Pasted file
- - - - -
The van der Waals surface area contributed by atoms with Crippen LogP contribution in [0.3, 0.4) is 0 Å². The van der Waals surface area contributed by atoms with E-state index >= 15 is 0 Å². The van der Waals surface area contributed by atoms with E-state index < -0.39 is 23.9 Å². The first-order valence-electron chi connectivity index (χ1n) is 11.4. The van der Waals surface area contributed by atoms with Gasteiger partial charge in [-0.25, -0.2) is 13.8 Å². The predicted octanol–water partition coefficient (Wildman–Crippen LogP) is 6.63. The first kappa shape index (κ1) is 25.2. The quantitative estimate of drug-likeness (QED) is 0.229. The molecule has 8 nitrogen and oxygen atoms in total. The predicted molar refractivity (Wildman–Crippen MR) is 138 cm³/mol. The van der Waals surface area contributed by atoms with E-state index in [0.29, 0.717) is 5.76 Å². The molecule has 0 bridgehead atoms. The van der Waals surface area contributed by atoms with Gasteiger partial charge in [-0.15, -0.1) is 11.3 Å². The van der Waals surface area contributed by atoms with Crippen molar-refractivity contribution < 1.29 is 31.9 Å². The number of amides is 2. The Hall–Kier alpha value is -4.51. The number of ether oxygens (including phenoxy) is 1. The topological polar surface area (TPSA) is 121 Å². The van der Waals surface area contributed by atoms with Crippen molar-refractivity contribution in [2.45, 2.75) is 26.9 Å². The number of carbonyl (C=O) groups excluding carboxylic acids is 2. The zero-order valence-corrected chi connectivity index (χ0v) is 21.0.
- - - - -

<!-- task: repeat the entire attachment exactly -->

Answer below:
The van der Waals surface area contributed by atoms with Crippen LogP contribution in [0.3, 0.4) is 0 Å². The van der Waals surface area contributed by atoms with E-state index >= 15 is 0 Å². The van der Waals surface area contributed by atoms with E-state index < -0.39 is 23.9 Å². The first-order valence-electron chi connectivity index (χ1n) is 11.4. The van der Waals surface area contributed by atoms with Gasteiger partial charge in [-0.25, -0.2) is 13.8 Å². The predicted octanol–water partition coefficient (Wildman–Crippen LogP) is 6.63. The first kappa shape index (κ1) is 25.2. The quantitative estimate of drug-likeness (QED) is 0.229. The molecule has 8 nitrogen and oxygen atoms in total. The predicted molar refractivity (Wildman–Crippen MR) is 138 cm³/mol. The van der Waals surface area contributed by atoms with E-state index in [0.29, 0.717) is 5.76 Å². The molecule has 0 bridgehead atoms. The van der Waals surface area contributed by atoms with Gasteiger partial charge in [-0.15, -0.1) is 11.3 Å². The van der Waals surface area contributed by atoms with Crippen molar-refractivity contribution < 1.29 is 31.9 Å². The number of amides is 2. The Hall–Kier alpha value is -4.51. The number of ether oxygens (including phenoxy) is 1. The topological polar surface area (TPSA) is 121 Å². The van der Waals surface area contributed by atoms with Crippen molar-refractivity contribution in [2.45, 2.75) is 26.9 Å². The number of carbonyl (C=O) groups excluding carboxylic acids is 2. The zero-order valence-corrected chi connectivity index (χ0v) is 21.0.